Fredrick Kunkle
Washington Post
April 10, 2011

CAIRO — Egypt’s military used force early Saturday to break up a camp of protesters in Tahrir Square, as tensions continued to build between the pro-democracy movement and the military leadership that has run the country since President Hosni Mubarak’s ouster in February.

Hundreds of troops, firing into the air and attacking protesters with electric batons, swarmed the center of the square to expel several hundred people who had defied a 2 a.m. curfew following a massive but peaceful protest Friday. The overnight protesters had set fire to cars and barricaded their encampment with barbed wire.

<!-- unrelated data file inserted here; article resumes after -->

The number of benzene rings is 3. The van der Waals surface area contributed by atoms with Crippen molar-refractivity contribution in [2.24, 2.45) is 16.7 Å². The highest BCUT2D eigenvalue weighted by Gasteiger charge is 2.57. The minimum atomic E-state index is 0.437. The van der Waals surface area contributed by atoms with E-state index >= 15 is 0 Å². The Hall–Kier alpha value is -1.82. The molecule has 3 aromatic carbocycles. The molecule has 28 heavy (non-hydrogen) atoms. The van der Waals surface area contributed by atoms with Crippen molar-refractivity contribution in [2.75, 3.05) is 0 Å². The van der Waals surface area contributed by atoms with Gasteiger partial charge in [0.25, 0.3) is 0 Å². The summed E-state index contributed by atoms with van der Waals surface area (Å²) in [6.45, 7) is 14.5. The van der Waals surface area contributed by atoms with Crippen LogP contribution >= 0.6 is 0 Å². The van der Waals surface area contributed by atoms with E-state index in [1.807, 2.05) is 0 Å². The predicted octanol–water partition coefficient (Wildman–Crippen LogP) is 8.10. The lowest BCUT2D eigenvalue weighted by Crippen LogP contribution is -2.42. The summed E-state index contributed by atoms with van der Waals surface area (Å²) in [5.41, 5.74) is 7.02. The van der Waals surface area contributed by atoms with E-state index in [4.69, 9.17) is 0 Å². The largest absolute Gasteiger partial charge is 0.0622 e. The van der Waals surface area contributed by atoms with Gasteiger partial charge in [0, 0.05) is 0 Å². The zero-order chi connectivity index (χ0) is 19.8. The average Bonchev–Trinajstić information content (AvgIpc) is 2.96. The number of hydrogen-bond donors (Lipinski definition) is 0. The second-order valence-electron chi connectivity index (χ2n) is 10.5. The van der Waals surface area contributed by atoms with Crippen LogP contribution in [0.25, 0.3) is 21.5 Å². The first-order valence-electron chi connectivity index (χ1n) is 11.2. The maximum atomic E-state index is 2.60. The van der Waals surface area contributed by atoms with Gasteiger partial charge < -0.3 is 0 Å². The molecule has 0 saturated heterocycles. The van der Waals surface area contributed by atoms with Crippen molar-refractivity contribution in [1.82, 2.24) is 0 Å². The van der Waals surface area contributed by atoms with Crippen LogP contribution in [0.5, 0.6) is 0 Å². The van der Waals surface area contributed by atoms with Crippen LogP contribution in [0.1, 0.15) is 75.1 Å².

Among those who had joined the overnight protesters in the tent camp were a dozen or more uniformed soldiers who had broken ranks to demand that Egypt’s Supreme Council of the Armed Forces move faster to try Mubarak and members of his regime on corruption charges.

As armored cars and troops swept in shortly after 3 a.m., the protesters, most of whom were young, initially tried to form a human chain to protect the rebellious soldiers in their camp. They scattered when the troops began firing their weapons into the air.

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